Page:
13 words we borrowed from Arabic

13 words we borrowed from Arabic

Arabic Language is one of the five most spoken languages in the world, with some 400 million users.

It’s also one of the most ancient, varied and beautifully scripted languages in existence.

Its influence on Spanish since the time of the Moors is well known. However, what’s less well known is how many commonly used English words were from Arabic Language. In addition, Arabic words entered the English language through a number of ways.

Here are just thirteen words we borrowed from Arabic Language

  1. Alcohol

One of the most important words in the English language actually comes from the Arabic Language. al-kuhl, (the kohl) which is a form of eyeliner.

Because the cosmetic was made via an extraction process from a mineral. European chemists began to refer to anything involving extraction / distillation as alcohol.

And that’s how the “alcohol of wine” (i.e. the spirit you get from distilling wine) got its name.

  1. Algebra

From the Arabic al-jabr, which describes a reunion of broken parts. The use of the term came from a 9th century Arabic treatise on math.

The author’s name was al-Khwarizmi, which is the mathematical term algorithm.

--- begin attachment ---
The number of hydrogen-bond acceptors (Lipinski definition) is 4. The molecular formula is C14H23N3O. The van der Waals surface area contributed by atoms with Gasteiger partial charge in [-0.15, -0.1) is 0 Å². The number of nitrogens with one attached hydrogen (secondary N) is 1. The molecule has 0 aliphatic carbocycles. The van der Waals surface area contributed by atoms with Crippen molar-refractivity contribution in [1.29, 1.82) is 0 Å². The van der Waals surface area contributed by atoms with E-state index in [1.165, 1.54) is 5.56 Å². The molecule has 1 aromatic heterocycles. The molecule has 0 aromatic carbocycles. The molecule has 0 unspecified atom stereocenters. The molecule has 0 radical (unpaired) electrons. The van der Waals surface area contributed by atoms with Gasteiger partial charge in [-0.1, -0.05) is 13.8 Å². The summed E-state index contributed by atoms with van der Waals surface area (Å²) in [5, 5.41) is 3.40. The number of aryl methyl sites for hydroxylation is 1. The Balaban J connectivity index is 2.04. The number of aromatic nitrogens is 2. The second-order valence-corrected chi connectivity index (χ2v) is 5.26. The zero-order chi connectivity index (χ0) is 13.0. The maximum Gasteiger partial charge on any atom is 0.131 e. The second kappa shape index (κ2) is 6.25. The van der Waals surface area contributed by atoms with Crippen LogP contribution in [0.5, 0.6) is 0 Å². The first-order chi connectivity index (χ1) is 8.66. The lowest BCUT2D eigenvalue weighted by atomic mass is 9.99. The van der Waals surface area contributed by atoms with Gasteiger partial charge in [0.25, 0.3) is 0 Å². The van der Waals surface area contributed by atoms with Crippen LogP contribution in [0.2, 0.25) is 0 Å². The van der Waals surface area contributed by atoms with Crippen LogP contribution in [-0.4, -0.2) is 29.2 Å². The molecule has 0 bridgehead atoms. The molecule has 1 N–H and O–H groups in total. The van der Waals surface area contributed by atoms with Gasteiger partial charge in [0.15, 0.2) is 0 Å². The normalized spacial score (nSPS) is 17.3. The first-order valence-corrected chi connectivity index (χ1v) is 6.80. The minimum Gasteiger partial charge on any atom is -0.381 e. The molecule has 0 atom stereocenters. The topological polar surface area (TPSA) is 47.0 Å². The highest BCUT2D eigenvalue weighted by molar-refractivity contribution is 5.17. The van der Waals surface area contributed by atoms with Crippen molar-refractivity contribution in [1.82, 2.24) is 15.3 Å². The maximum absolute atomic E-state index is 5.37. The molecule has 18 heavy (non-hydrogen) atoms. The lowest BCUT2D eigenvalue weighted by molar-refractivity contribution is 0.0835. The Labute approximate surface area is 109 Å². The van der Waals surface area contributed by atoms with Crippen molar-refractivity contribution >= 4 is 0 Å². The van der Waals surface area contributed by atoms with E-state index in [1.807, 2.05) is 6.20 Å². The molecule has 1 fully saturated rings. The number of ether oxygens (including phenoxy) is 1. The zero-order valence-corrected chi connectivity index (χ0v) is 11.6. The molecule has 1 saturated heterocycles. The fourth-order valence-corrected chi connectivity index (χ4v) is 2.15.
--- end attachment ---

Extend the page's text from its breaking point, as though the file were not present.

1. Artichoke

The classical Arabic word, al-harshafa. It is al-karshufa in Arabic-speaking Spain.

It is in French as artichaut, Italian as carciofo, Spanish as alcachofa, and English as artichoke.

  1. Candy

Qand refers to crystallised juice of sugar cane. It is where Americans derive their word candy.

It originally came from Sanksrit, and camr into Arabic Language via the Persian language.

  1. Coffee

Firstly, Arabia originally got coffee from eastern Africa and called it qahwah.

Then it went to Turkey – kahve.

Then the Italians – caffè.

Finally, it arrived in Britain as coffee.

  1. Cotton

This plant is originally native to India and Central/South America,

  1. Magazine

This word came from the Arabic makzin, which means storehouse.

We got it from the French (magasin, meaning shop). They got it from the Italians (magazzino), who got it from the Arabic.

  1. Mattress

Sleeping on cushions was actually an Arabic invention.

However, Were it not for Arabic matrah. However, the Europeans would never have adopted materacium / materatium (Latin). Also, they passed through Italian into English as mattress.

  1. Orange

Originally from South and East Asia, oranges were known in Sanskrit as naranga.

Also, this became the Persian narang, which became the Arabic naranj.

Arabic traders brought oranges to Spain, which led to the Spanish naranja.

Then it went into old French as un norenge, then new French as une orenge.

Finally, we took it from the French.

  1. Safari

Safari is the Swahili word for an expedition, which is so associated with African bush and game tourism.

However, that Swahili word came from the Arabic safar, which means journey.

  1. Sofa

The Arabic word suffa referred to a raised, carpeted platform on which people sat.

The word passed through the Turkish language to join English as sofa.

  1. Sugar

Arabic traders brought sugar to Western Europe, calling it sukkar (originally from teh Sanskrit sharkara).